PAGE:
If you promote any foreign religions, gods or messiahs, lies about Israel, anti-Semitism, or advocate violence (except against terrorists), your permission to comment may be revoked.

12 Responses to “Q & A: Sabbath Shuttle? (Part V)”

Comments are closed.

SocialTwist Tell-a-Friend

Current Top Story
NY rally against Met Opera's 'Death of Klinghoffer' opera. Sept. 22, 2014.
New York City Site of Huge Rally Against Met’s Klinghoffer Opera
Latest Judaism Stories
Lessons-in-Emunah-new

Why am I getting so agitated? And look how we’re treating each other!

Taste-of-Lomdus-logo

While women are exempt from actually learning Torah, they are obligated in a different aspect of the mitzvah.

Questions-Answers-logo

Question: I recently loaned money to a friend who has been able to repay only part of it. This was an interest-free loan. We exchanged a signed IOU, not a proper shtar with witnesses, since I have always trusted her integrity and only wanted a document that confirms what was loaned and what was repaid. Now that shemittah is approaching, what should I do? Should I forgive the loan? And if my friend is not able to repay it, may I deduct the unpaid money from my ma’aser requirement?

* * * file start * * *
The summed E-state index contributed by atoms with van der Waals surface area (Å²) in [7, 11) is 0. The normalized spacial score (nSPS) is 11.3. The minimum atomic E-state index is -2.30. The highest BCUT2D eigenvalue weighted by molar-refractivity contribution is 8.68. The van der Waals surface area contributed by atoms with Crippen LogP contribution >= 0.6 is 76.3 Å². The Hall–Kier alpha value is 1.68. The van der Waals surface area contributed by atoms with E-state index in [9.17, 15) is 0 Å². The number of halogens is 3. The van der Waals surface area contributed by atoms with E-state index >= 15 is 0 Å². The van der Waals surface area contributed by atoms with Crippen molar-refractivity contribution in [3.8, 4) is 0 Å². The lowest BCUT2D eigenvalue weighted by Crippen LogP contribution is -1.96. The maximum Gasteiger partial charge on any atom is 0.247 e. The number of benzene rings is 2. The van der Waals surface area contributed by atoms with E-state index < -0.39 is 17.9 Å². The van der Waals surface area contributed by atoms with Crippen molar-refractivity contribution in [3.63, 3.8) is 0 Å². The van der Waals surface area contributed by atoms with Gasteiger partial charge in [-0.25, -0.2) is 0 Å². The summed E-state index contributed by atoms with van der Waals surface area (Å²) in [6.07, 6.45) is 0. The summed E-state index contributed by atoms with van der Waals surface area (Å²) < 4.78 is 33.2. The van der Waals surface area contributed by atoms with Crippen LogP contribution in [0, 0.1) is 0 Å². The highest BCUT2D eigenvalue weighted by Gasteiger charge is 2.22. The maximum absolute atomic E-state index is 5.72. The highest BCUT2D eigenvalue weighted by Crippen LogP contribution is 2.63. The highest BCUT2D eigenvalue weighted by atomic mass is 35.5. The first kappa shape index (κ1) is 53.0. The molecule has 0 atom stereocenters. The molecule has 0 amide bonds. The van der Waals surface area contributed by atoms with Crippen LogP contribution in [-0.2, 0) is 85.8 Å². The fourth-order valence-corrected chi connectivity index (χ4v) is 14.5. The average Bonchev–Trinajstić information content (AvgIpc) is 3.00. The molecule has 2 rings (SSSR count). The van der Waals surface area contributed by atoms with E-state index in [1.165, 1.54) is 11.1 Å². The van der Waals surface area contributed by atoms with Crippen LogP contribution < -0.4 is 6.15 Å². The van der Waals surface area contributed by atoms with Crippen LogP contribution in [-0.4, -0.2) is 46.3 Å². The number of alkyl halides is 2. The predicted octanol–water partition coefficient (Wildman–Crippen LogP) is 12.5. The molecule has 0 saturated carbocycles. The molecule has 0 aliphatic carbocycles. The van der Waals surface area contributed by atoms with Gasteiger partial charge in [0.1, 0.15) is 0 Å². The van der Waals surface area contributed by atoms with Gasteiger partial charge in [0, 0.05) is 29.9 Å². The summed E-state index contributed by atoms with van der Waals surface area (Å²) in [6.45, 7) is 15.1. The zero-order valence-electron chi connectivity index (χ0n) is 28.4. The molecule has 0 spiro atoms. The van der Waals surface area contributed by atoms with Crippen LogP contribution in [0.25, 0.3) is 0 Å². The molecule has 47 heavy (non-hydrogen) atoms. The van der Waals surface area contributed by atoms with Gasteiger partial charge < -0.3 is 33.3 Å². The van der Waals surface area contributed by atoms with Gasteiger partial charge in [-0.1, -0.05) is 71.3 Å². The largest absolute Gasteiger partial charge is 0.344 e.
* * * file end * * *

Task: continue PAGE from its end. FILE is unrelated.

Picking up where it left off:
Name Withheld

Grunfeld-Raphael-logo

We must eat, sleep, work, and care for our dependants. How much time is left over after all that?

Once we recognize that our separation from God is our fault, how do we repair it?

Chatzitzah And Its Applications
‘Greater Stringency Applies To Hallowed Things…’
(Chagiga 20b-21a)

To choose life, you must examine your actions in the period preceding the Days of Awe as an unbiased stranger, and render your decision.

Rabbi Dayan took a challah and some cooked eggs. He then called over his 15-year-old son, Aharon. “Could you please ask your friend Chaim from next door to come over and help me with the eruv tavshilin?”

This world has its purpose; it has been ideally fashioned to allow man to grow.

A statement issued by the Frenkel, Yifrach and Sha’ar families thanks Israel for ‘justice served.’

Hamas’ tunnels were destroyed as were plans for their unparalleled terror attacks on Rosh Hashana.

Perhaps the most important leadership lesson Elkana taught us is to never underestimate the difference a single person can make.

“he’s my rabbi” the Black painter said with pride, pulling out a photo of the Rebbe from his wallet